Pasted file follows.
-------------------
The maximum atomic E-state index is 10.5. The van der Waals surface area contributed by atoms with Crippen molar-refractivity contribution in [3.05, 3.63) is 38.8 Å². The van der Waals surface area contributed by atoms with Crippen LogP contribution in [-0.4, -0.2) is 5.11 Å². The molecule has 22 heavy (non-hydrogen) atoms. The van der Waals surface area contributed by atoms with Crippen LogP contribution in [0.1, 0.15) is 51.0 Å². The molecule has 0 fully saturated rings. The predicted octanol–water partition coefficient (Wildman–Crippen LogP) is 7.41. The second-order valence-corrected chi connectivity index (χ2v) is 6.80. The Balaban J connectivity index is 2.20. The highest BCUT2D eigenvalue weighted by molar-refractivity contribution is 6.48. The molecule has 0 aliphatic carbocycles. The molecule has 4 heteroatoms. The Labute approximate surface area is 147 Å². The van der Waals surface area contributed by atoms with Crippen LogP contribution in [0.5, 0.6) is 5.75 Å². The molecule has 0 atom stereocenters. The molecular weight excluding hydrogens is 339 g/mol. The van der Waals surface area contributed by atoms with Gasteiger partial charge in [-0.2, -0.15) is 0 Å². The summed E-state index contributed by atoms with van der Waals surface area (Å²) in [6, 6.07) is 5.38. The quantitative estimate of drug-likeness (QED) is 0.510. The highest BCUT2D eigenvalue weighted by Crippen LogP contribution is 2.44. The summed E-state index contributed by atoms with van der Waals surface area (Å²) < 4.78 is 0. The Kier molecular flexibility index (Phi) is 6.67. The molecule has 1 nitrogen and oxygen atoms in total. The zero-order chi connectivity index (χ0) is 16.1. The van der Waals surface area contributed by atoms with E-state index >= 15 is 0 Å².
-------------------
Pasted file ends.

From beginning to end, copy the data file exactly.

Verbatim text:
The maximum atomic E-state index is 10.5. The van der Waals surface area contributed by atoms with Crippen molar-refractivity contribution in [3.05, 3.63) is 38.8 Å². The van der Waals surface area contributed by atoms with Crippen LogP contribution in [-0.4, -0.2) is 5.11 Å². The molecule has 22 heavy (non-hydrogen) atoms. The van der Waals surface area contributed by atoms with Crippen LogP contribution in [0.1, 0.15) is 51.0 Å². The molecule has 0 fully saturated rings. The predicted octanol–water partition coefficient (Wildman–Crippen LogP) is 7.41. The second-order valence-corrected chi connectivity index (χ2v) is 6.80. The Balaban J connectivity index is 2.20. The highest BCUT2D eigenvalue weighted by molar-refractivity contribution is 6.48. The molecule has 0 aliphatic carbocycles. The molecule has 4 heteroatoms. The Labute approximate surface area is 147 Å². The van der Waals surface area contributed by atoms with Crippen LogP contribution in [0.5, 0.6) is 5.75 Å². The molecule has 0 atom stereocenters. The molecular weight excluding hydrogens is 339 g/mol. The van der Waals surface area contributed by atoms with Gasteiger partial charge in [-0.2, -0.15) is 0 Å². The summed E-state index contributed by atoms with van der Waals surface area (Å²) in [6, 6.07) is 5.38. The quantitative estimate of drug-likeness (QED) is 0.510. The highest BCUT2D eigenvalue weighted by Crippen LogP contribution is 2.44. The summed E-state index contributed by atoms with van der Waals surface area (Å²) < 4.78 is 0. The Kier molecular flexibility index (Phi) is 6.67. The molecule has 1 nitrogen and oxygen atoms in total. The zero-order chi connectivity index (χ0) is 16.1. The van der Waals surface area contributed by atoms with E-state index >= 15 is 0 Å².